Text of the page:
Holidays often trigger traditions. Must-have foods, activities, and rituals. With Thanksgiving just around the corner, I’m wondering if you are part of a family that asks everyone around the table to share their response to the musical question, “What are you thankful for?”
It can be daunting to come up with something meaningful yet not trite.
I thought it might be a good time to share a tool I’ve used in past coaching engagements as part of the self-assessment work. It’s called the Wheel of Life exercise. Taking time to truly consider the various aspects of your life and assess your satisfaction in each area may offer a fresh approach in your response.
Let me explain how it works.
First, it’s essential to get in the right mindset. Let go of how you “should” answer vs. what is true for you in this season of your life. One way to reset is to let go of your self-identifiers. Things like: I’m an athlete, mother, wife, yogi, vegetarian, career woman, etc.
Our labels come with beliefs and biases associated with that label, which can trigger a set of behavior patterns that prohibit openness.
Let go of who you think you are … if only for this exercise.
Next, draw a circle and lines to create a pie with eight slices. Name each slice a different aspect of life. The eight sections in the Wheel of Life represent balance. Mark the center of the wheel as 0 and the outer edge as 10. Rank your level of satisfaction with each life area by drawing a straight or curved line to create a new outer edge. Here’s an example:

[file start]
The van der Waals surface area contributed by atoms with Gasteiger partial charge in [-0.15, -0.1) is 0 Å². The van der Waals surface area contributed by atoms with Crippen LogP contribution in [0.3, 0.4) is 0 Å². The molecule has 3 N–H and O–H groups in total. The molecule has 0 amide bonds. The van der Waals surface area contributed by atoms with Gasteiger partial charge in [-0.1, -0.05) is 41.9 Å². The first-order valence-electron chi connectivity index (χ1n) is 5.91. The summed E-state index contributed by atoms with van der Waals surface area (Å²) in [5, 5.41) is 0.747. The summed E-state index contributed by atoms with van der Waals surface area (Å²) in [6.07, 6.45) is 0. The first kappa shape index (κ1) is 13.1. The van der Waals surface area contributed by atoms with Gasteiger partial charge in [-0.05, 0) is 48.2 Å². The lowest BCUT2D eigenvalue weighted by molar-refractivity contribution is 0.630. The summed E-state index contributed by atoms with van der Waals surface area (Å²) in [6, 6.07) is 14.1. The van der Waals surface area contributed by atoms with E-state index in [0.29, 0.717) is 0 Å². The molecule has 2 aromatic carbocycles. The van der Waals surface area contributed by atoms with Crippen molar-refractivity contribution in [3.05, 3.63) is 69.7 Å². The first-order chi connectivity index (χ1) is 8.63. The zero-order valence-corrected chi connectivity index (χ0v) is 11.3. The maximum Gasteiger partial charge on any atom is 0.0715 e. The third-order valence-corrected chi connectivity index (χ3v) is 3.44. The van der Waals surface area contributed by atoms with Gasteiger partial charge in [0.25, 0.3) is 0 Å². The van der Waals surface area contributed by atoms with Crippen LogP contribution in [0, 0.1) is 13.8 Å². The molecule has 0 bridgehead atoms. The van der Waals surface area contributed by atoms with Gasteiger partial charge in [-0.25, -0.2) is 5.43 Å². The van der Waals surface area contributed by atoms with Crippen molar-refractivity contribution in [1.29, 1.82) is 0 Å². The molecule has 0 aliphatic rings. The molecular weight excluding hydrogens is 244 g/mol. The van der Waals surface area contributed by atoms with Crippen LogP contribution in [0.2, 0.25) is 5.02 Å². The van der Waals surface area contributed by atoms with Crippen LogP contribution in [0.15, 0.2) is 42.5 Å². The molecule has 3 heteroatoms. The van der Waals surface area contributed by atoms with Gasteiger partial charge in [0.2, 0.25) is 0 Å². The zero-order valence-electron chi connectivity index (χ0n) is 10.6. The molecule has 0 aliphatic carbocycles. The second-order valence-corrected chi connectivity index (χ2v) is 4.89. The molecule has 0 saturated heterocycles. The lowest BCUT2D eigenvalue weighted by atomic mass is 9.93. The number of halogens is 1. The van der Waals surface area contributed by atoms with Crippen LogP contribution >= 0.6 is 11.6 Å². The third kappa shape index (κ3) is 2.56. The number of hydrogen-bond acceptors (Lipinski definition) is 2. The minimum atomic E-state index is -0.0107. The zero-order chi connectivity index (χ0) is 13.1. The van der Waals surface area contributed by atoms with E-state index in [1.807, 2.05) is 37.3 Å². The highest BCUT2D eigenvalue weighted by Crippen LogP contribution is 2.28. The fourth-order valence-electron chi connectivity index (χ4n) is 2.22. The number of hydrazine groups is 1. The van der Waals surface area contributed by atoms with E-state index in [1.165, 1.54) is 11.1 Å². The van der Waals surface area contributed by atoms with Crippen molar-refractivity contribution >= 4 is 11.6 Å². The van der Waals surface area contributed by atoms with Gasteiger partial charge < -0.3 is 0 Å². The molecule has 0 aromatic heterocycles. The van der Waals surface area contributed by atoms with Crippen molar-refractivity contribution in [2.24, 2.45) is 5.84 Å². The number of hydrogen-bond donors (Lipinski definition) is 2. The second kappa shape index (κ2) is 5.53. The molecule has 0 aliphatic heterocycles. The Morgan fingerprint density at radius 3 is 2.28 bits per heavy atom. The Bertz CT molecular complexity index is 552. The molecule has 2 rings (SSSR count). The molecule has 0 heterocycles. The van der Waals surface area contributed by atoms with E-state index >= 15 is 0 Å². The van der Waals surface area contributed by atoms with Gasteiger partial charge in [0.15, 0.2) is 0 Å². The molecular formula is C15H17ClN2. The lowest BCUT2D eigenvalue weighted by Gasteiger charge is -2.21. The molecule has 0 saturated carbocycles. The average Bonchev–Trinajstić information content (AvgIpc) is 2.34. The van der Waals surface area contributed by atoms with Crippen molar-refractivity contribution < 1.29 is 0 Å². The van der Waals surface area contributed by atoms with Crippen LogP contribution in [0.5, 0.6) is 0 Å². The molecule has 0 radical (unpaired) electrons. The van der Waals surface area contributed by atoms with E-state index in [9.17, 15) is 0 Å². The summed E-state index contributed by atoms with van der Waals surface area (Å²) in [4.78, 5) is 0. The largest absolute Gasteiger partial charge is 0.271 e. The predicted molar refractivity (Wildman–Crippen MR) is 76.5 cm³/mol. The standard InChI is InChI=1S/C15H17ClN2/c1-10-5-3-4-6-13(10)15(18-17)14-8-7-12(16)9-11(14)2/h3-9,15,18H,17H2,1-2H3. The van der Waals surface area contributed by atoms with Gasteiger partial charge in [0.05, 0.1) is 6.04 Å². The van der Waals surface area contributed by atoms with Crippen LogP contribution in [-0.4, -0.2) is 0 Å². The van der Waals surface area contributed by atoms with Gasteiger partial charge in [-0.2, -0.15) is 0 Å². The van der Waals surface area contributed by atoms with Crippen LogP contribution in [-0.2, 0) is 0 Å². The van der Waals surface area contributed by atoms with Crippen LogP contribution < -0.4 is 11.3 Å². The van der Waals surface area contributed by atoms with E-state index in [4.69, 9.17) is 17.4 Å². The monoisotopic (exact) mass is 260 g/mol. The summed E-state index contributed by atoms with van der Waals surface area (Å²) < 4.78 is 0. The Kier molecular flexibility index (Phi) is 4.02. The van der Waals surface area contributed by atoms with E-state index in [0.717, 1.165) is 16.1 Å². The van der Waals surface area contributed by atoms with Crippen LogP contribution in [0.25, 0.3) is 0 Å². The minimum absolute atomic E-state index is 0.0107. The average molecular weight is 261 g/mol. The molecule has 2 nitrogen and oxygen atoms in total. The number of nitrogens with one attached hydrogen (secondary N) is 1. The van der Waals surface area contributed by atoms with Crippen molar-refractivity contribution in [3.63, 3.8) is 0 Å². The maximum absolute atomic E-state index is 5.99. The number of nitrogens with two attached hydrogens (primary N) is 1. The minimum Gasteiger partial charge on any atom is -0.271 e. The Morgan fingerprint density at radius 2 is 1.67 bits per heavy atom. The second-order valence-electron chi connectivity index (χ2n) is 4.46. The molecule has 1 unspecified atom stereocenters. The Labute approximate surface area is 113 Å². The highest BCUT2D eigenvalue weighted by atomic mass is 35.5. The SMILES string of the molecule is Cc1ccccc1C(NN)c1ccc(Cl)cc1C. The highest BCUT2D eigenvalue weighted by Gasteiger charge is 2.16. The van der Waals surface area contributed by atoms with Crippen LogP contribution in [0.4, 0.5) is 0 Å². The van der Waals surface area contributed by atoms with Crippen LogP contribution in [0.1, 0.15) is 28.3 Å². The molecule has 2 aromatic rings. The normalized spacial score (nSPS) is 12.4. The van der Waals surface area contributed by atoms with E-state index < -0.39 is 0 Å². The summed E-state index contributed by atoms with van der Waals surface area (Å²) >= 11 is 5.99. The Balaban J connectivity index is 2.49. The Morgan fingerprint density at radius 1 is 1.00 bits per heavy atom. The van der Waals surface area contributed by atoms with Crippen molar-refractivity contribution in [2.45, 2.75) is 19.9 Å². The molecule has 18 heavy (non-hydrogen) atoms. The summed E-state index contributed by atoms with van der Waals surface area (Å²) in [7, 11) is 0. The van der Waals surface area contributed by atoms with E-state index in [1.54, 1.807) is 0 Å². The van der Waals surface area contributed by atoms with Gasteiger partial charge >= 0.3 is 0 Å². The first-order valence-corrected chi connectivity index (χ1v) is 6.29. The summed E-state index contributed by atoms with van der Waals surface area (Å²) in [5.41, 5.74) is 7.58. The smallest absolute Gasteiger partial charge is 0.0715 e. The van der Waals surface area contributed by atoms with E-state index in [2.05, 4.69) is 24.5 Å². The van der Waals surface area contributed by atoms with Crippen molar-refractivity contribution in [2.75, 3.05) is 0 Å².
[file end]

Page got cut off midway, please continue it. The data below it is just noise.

The new perimeter of the circle represents your Wheel of Life. How bumpy would the ride be if this were a real wheel?
This is a flexible model, and you can change the categories to what is most relevant in your life. You can even use the same exercise to focus on work-related factors like Communication, Leading Change, Decision making, Developing Others, Strategic Thinking, etc. It’s a simple way to hone in on what is most important and highlight where you can focus efforts to improve your satisfaction in those areas.
Now, look at your life wheel assessment and notice which areas represent the highest level of satisfaction. That’s a great place to explore further and name the specifics for which you are grateful. For example, “Health and Well-Being” – I remained healthy through the pandemic and can enjoy hiking with friends and family.
An additional benefit of this exercise is to look at the areas you assessed as the lower levels of satisfaction. What factors contribute to that lower rating? What small step can you take to move the needle a bit to improve that satisfaction rating? What will offer a more balanced, smooth wheel so that life is not such a bumpy ride?
I wish you all a Happy Thanksgiving! Take time to slow down, enjoy those with whom you share the holiday, a hearty meal, and appreciate all that is good in life right now!
Martha Duesterhoft is a Partner with PeopleResults. Connect and share your responses to the “what are you grateful for?” question via Twitter @mduesterhoft or email at firstname.lastname@example.org.